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Invictus: How a Game Changed a Nation

Invictus

Several times have I heard that sports is a unifying force, but I failed to analyze how it could be so, since it usually involves the pitting of one team against another in what seems to be an undeadly combat. Yes, there might be the teamwork within teams in games, and there possibly is unity among the supporters of a particular team, but what often happens is that quarrels do come with these activities, not to mention the practice of some to hurt others. Still, I am awed whenever I see the Filipino people gathered in different places cheering behind one famous boxer that is Pacquiao. I am awed whenever I see people cheering for olympic candidates even if they are not their countrymen. Most of all, I am awed by what the film “Invictus” showed me.

In the Philippines, this film was shown in theatres since only a few days ago. Just in time for the conduct of the Winter Olympics in Canada, I thought. Maybe I am right, or maybe I am wrong. What matters though is neither this nor the fact that Mandela used Theodore Roosevelt’s “The Man in the Arena” instead of William Ernest Henley’s “Invictus”. What matter is the fact that sports do unite a nation. And this film shows a true story of how Rugby was used to unite a rising nation from apartheid–an era of discrimination and hatred.

The film is a great film because it was able to highlight the different themes in apartheid and post-apartheid Africa. It was able to highlight the oppression, hatred and racial discrimination widespread at that time. Furthermore, it was able to show the filmgoers how certain things including sports had been associated with these negative concepts. For one, the almost all-white Springboks team of South Africa had long been associated by the blacks with their oppressors, causing them to cheer for the team that is fighting South Africa in various games. So comes the challenge for Nelson Mandela of how one can retain Springboks which is a team very close to the hearts of the Afrikaners while making the native Africans–the Blacks–support the same group which they consider associated to their oppressors.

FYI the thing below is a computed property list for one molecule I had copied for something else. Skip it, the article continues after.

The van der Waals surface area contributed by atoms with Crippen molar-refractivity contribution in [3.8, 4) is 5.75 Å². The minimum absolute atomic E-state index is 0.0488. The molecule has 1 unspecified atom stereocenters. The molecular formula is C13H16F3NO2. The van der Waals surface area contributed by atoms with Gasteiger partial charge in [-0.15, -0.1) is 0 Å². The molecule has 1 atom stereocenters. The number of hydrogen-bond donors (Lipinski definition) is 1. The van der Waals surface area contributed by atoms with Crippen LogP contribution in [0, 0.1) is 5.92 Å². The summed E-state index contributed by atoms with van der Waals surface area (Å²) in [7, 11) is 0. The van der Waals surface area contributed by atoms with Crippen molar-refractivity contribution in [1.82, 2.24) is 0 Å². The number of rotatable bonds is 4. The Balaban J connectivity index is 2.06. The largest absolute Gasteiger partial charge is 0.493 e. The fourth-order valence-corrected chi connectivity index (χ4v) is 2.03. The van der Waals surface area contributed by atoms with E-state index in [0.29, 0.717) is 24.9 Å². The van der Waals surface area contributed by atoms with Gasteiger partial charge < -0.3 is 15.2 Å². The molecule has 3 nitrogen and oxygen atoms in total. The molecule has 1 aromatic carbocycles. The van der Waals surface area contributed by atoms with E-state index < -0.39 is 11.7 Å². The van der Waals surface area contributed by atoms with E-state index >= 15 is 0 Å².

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What we do know is that he spent time breaking racial barriers in a personal level by personally coaching the team captain Francois Pienaar, by knowing their names individually, and by making them interact with the kids of the Black majority which view them as enemies. Doing so, Mandela was able to make the entire country–blacks and whites, Afrikaners and Negroes–support the same team to the Championship of the Rugby World Cup.

True enough, sports is a unifying force. And the movie showed us that unity is a winning strategy in the field of Sports. After all, what inspired the Springboks to win the Championship are not only the 63,000 supporters in the Stadium, but also the more than forty million South Africans throughout the country.

In short, the film is a must for all sports aficionados out there who have focused their ambitions to become a leading figure in the sports world but it is not that easy as you need to have a burning passion inside you to slug it out day and night and the field should be like a 안전놀이터.

Invictus 3

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